for National Geographic News
Greenland's massive ice sheet could begin to melt this century and may disappear completely within the next thousand years if global warming continues at its present rate.
According to a new climate change study, the melting of Greenland's ice sheet would raise the oceans by seven meters (23 feet), threatening to submerge cities located at sea level, from London to Los Angeles.
Even a partial melting of the ice sheet could have catastrophic consequences for low-lying countries like Bangladesh and the Maldives.
"A one-meter [three-foot] sea level rise would submerge a substantial amount of Bangladesh," Jonathan Gregory, the study's lead author and a climate scientist at the University of Reading in England, said in a telephone interview.
Scientists have previously calculated that if the annual average temperature in Greenland increases by almost 3° Celsius (5.4° Fahrenheit), its ice sheet will begin to melt.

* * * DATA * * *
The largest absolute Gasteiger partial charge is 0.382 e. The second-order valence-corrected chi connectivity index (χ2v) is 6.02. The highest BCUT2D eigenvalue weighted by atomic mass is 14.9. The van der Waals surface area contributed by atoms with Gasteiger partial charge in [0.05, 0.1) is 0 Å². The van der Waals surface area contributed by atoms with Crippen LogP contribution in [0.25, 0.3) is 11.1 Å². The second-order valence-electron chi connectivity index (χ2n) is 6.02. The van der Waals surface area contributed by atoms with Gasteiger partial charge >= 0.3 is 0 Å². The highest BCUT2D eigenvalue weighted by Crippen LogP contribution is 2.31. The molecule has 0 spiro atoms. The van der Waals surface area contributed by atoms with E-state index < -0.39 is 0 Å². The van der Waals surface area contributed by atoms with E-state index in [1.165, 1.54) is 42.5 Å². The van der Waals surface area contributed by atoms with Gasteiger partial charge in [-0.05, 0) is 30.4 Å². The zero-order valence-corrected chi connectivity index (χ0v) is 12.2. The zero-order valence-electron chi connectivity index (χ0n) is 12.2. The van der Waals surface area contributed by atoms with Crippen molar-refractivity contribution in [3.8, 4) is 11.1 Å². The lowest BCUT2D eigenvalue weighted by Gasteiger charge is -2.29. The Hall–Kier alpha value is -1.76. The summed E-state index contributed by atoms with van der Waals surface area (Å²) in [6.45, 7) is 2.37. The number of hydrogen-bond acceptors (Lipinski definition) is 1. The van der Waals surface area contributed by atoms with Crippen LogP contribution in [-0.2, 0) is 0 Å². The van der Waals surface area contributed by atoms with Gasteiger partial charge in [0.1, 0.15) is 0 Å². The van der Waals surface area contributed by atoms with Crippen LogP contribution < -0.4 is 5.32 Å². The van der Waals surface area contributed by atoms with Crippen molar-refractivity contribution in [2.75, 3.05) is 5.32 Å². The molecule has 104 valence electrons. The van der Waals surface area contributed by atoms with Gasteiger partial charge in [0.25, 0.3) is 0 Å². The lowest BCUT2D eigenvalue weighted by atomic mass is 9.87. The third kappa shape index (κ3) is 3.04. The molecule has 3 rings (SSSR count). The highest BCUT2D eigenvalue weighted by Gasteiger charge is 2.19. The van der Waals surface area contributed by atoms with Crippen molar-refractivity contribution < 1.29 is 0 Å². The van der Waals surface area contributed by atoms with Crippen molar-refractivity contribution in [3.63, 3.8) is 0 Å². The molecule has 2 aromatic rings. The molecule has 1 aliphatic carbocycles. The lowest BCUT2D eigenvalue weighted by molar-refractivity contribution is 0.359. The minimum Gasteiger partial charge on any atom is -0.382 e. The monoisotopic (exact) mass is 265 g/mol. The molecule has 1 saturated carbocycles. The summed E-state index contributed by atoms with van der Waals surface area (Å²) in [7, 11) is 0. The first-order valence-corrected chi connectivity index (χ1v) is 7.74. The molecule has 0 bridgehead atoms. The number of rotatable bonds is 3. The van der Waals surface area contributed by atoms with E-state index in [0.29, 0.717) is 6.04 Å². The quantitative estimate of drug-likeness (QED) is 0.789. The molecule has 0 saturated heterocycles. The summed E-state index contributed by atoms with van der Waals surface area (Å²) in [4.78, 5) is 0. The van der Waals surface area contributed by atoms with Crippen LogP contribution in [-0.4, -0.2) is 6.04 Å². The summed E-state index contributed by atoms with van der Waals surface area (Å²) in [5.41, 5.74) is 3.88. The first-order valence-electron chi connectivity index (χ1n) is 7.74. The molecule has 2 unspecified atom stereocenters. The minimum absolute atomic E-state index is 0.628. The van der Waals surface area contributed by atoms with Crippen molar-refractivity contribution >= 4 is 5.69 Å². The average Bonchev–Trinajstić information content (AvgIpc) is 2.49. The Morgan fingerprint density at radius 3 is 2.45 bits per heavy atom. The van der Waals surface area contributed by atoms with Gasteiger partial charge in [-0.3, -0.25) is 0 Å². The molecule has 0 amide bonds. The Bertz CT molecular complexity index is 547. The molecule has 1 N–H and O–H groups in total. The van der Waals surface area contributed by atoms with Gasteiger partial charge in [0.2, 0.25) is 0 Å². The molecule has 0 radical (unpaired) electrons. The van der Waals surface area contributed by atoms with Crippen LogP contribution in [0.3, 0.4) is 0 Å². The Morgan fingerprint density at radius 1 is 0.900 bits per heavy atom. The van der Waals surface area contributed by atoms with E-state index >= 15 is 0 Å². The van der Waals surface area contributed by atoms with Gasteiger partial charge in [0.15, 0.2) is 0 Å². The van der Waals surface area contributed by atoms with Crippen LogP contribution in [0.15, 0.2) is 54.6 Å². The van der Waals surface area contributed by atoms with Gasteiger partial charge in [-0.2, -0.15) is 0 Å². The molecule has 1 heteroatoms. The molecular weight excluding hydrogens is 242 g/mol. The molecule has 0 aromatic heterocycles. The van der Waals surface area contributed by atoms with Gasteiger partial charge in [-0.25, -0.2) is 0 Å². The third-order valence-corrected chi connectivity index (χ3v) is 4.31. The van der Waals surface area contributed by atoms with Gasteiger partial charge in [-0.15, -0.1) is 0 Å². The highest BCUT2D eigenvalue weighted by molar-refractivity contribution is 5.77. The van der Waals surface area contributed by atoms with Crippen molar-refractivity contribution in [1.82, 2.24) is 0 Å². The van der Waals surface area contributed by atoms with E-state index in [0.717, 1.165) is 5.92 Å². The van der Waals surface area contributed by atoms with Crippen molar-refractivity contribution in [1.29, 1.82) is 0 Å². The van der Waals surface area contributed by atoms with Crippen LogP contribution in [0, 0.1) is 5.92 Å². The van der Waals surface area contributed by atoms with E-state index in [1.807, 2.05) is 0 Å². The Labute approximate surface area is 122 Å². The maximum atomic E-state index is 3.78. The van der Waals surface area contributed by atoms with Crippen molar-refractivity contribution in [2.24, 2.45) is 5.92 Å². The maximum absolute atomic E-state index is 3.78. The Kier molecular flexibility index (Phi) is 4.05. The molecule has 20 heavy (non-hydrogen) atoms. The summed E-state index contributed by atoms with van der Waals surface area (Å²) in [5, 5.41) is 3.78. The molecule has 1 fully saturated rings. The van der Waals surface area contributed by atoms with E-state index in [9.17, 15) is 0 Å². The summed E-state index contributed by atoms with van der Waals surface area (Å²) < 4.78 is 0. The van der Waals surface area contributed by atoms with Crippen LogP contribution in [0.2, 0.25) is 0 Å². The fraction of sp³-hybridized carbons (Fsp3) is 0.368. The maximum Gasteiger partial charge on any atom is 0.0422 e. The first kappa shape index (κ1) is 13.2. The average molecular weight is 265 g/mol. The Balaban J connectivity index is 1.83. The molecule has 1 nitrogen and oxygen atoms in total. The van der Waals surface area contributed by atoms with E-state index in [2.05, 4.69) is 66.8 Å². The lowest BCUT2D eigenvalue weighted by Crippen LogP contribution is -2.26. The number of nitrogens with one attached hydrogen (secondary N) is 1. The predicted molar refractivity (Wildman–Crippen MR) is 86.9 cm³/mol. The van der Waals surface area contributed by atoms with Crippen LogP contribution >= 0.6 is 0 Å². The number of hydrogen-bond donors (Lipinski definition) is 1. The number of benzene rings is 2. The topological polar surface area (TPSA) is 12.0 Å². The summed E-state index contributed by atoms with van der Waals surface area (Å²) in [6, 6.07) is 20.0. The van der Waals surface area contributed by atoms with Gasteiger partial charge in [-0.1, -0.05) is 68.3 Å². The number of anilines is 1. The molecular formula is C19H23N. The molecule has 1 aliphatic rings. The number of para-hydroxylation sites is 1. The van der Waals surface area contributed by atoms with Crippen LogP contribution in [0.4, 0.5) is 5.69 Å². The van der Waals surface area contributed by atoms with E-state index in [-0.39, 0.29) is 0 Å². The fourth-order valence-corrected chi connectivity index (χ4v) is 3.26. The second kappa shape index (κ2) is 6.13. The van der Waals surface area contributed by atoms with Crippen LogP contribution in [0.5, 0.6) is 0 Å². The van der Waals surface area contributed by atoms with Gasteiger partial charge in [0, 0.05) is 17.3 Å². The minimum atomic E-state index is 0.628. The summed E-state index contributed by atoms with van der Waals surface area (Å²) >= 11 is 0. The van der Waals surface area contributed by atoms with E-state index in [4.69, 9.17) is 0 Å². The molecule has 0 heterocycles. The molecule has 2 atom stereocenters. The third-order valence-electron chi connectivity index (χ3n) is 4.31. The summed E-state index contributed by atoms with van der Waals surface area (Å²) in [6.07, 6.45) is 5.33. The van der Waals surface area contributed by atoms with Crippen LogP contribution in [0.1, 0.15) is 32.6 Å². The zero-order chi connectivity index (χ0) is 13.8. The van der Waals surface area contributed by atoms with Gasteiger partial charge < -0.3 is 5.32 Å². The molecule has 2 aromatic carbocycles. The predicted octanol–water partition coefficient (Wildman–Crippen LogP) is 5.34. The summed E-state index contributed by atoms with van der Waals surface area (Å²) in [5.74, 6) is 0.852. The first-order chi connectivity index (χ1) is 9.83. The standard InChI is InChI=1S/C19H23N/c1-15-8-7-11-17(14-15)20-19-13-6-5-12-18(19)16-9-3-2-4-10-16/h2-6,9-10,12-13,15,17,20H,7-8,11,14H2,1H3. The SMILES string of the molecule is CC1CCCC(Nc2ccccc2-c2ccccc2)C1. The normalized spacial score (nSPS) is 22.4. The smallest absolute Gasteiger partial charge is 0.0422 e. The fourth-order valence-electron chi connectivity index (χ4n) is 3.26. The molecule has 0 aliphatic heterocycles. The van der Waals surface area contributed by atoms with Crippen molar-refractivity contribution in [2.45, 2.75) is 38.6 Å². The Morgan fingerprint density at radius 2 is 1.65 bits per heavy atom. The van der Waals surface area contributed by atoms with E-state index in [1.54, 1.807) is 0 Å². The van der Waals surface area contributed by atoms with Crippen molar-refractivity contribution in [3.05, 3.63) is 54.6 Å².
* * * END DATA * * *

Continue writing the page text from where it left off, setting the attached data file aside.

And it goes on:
Many experts believe the concentration of carbon dioxide in the atmosphere will have reached levels around the year 2100 that would cause the temperature to rise that much.
"We're not saying how long it will take to get to the three degrees or how long it will take to lose the ice sheet," Gregory said. "We're saying there's a high likelihood of passing this threshold of viability with the carbon dioxide levels that are currently being considered."
The research is described in this week's issue of the science journal Nature.
The issue of global warming is controversial. It's clear that, since the Industrial Revolution, atmospheric concentrations of carbon dioxide have increased 30 percent, enhancing the heat-trapping capability of the atmosphere.
Scientists generally believe that the combustion of fossil fuels to run cars, heat homes, and power factories is the primary source for this increase in carbon dioxide levels.
In the absence of emissions control policies, the United States Environmental Protection Agency says carbon dioxide concentrations will be 30 to 150 percent higher than the current 370 parts per million (ppm) found today.
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